Timing is everything!

Decided to pop out before lunch to see if anything was on the sea. I went to a likely spot to find it cordoned off… apparently David Schwimmer was filming an Ad? So went down to Minnis Bay instead. Although there was a bit of a sea running it was quiet ornithologically. Just gulls and cormorants, a distant Gannet and a fly by Little Egret. 

We moved back into town and stopped along the cliffs when we spotted a group of wagtails… a mixture of ages and sexes and subspecies, yarelli and alba. Maggie spotted some birds loafing on the sea and I grabbed my scope as Eider have been reported… but these turned out to be Common Scoter, no year tick, but as I briefly scanned I lucked upon a Sooty Shearwater shearing and banking in the wind – nice! Looking at my records the last one I had was November 2015, in Minnis Bay.

We drove through Northdown Park. A mixed flock were eating yew berries, or the insects near them. (Technically, the Yew does not have berries, but has a seed inside a fleshy cup called an aril.) Blue and Great Tits, Wood Pigeons and several Jays were finding things to eat. A few Redwings were were scrambling over the branches, popping up and grabbing any ‘arils’ they could.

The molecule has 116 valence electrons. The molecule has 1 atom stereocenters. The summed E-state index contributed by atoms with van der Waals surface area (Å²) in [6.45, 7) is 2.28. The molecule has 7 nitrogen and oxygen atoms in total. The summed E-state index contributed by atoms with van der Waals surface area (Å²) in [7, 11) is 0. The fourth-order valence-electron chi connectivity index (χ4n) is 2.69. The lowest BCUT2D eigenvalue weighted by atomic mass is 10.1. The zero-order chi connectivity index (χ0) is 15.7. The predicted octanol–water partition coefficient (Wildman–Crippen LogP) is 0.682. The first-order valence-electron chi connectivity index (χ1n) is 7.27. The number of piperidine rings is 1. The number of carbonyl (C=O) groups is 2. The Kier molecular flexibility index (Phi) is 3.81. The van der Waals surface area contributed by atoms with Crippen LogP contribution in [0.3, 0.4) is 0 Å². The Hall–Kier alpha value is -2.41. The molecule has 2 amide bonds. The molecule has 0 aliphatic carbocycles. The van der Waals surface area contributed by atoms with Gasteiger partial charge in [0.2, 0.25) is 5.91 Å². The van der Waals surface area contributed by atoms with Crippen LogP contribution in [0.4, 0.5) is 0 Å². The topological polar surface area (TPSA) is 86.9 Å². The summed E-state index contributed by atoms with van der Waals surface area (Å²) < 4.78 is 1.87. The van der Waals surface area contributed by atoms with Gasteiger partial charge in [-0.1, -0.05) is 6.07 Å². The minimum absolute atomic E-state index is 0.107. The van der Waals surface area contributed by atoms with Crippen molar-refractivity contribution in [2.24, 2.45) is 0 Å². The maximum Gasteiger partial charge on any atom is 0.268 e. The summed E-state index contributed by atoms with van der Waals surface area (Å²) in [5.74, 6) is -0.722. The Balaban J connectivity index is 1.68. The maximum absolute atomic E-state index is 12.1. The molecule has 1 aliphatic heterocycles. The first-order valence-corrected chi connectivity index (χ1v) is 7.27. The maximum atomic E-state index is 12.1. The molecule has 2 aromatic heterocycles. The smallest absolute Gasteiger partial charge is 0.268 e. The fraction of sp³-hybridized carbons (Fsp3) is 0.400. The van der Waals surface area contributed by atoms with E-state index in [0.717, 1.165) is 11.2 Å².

When I first started school I had to walk through a church yard (the school was next to it). Next to the door into the church stood a magnificent yew tree, probably hundreds of years old with many spreading trunks which made it easy to climb into and hide from my mates. Thinking about it I can only remember seeing Yew trees in church yards.

The theory is that as Yew berries are poisonous to animals, Yews were planted in graveyards where animals couldn’t eat the berries. Because Yew wood was needed for making bows during the Middle Ages every village needed to have yew trees to provide archers with good long bows.

I’m assuming the tree below is male Yew as it has no arils.


Yew Tree Taxus baccata

Rant it out!
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